Early in tournaments, a standard open-raise can vary from a min-raise to four times the big blind. This depends on table dynamics and position. I define this period as being with no antes, when the average stack is 50 big blinds or more.

I may adjust my bet sizing, depending on what I am trying to achieve by the raise. Early in a tournament, there may be fish behind me who always call no matter what. In this case, I would just go ahead and min-raise every speculative hand that I wanted to play, and bet four times the big blind with all my really strong hands. The fish won’t adjust.

As a tournament enters the middle stages, the antes come in which increases the value of every blind steal. The average stack starts to get smaller, and this means players have to open stronger hands as every time they do a larger percentage of their stack is on the line. However with 2.5 big blinds up for grabs there is also a larger incentive to steal.

In the past, a three times the big blind raise was the standard size for an opening raise in poker tournaments. Then it was discovered that 2.5 times the big blind had virtually the same effect as three times. Now the general idea is to just raise as small as possible. In online high-stakes tournaments the current cool thing to do is get as close to min-raising as possible.

In fact, pure min-raising as a default is something a few players have been doing recently once they have a shallow enough stack size. This is because as tournaments get later and stacks are shallower, people call raises less and re-stealing becomes a huge weapon in the arsenal. Min-raising now accomplishes what 2.5 times raising did, and also saves chips when you are three-bet.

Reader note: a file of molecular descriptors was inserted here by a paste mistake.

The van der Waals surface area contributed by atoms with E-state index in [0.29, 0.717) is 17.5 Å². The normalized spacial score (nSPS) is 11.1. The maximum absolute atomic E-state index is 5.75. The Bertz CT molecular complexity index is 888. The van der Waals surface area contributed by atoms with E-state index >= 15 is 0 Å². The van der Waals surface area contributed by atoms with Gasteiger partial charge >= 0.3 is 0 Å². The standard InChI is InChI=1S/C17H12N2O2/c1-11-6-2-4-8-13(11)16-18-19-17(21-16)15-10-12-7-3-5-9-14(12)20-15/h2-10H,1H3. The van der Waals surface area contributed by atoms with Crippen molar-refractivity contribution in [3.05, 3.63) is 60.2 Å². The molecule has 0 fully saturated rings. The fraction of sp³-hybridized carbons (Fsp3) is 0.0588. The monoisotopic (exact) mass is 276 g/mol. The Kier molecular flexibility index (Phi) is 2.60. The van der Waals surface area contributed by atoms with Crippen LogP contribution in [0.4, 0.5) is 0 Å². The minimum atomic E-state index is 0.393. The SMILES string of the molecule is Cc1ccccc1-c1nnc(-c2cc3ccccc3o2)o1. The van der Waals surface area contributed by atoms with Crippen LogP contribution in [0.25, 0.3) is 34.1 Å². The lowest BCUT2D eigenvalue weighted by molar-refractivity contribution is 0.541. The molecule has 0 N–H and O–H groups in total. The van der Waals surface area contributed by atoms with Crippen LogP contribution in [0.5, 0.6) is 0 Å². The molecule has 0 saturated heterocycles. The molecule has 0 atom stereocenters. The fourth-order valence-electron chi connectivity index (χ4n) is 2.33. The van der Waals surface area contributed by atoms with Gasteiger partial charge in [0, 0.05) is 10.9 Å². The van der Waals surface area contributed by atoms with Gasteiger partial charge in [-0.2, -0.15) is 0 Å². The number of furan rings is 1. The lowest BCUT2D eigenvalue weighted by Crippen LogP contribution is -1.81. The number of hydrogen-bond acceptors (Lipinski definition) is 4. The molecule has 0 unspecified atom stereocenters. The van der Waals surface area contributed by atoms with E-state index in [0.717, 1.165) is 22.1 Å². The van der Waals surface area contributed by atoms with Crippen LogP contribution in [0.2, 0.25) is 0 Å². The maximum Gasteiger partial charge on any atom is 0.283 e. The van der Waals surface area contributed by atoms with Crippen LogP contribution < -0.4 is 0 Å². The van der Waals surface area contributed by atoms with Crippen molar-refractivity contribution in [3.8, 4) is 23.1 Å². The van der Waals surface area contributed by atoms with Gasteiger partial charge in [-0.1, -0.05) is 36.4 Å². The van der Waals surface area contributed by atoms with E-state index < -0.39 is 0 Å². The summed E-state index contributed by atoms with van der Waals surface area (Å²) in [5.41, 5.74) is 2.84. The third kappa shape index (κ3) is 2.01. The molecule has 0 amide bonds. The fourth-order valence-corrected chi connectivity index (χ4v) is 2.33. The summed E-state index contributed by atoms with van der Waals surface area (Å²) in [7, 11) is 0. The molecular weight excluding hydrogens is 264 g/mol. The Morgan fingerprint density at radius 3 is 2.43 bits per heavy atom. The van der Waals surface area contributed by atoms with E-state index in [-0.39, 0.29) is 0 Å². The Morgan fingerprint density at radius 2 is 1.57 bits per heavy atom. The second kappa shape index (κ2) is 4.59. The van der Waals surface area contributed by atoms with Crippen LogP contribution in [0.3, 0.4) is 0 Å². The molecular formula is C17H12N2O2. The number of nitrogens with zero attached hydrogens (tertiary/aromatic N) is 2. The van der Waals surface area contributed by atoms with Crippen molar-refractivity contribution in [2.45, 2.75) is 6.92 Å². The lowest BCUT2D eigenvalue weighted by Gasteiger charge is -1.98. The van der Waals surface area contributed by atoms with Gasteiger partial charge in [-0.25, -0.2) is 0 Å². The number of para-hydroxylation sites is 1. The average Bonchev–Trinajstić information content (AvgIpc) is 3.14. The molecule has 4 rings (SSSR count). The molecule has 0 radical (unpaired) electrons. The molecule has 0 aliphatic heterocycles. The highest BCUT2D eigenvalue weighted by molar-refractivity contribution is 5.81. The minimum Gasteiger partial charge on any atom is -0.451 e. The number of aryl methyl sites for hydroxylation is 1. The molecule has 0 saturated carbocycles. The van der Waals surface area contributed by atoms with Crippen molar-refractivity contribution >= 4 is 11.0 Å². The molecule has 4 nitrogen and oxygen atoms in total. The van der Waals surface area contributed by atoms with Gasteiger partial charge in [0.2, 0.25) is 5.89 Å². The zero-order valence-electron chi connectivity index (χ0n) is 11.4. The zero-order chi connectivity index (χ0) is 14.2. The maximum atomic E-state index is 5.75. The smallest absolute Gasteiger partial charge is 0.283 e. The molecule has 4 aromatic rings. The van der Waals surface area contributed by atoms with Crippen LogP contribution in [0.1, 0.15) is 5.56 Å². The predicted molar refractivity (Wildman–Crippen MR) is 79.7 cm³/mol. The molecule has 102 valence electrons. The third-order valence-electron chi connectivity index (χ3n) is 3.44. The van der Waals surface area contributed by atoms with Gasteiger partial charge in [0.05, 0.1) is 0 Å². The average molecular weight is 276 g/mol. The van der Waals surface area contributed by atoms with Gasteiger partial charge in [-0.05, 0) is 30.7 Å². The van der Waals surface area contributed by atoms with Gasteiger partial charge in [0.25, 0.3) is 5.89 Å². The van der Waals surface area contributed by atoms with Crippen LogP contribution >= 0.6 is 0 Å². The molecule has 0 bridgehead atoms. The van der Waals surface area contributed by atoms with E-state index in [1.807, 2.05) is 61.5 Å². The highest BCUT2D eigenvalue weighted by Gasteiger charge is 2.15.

In live tournaments, preflop opening sizes have generally stayed bigger. There’s a higher propensity for villains to flat-call opens, and three-bet ranges are narrower (for the reasons mentioned before). However, this is villain dependent, and against young internet kids it’s probably best to make bet sizes very similar to online.

Opening up your range

Poker tournaments are a balance of chip accumulation and conserving your stack and for this reason you should be more selective with hands as your stack gets shorter. An example would be that 17 big blinds deep, with Q♣-J♣ in the cut-off, I’d usually raise to steal the blinds with what is probably the best hand. However, any time I get re-raised I figure I must have bad equity.

If the villain re-raises all-in with 40% of hands, which is ridiculously wide, I still only have 49.85% equity. Against the top 20% of hands I have 44% equity and against 10% of hands I have 36%. With all the dead money in the middle, I’d basically be priced in to call. An interesting solution is open-shove Q-J suited!

As I said at the beginning, open-shoving will always be an option. A lot of players are already familiar with short-stack open-shove ranges. These ranges are usually pretty tight from early positions, because there are so many people behind, and then slightly more speculative from later position.

But even though 17 big blinds is a lot more to shove, good Broadway hands are great to shove with when there are strong players behind as it forces them to fold hands they might have re-shoved. If they are taking ICM considerations into account they are much less willing to call with hands such as 2-2 to 5-5, medium A-x and even strong Broadway such as K-Q or K-J suited.

Shoving up to around 20 big blinds evolved from online superstar ‘djk123’, who advocated shoving this kind of range in spots where people had previously never shoved before. I would not expect people to fold the strongest part of their ranges, but they will fold hands with bad equity even though they know we don’t have the very strongest hands in our range.

This is of course a relatively high variance play, but has been proven to be a valid option when raise/folding strong hands would be a disaster and raise/calling is unappealing.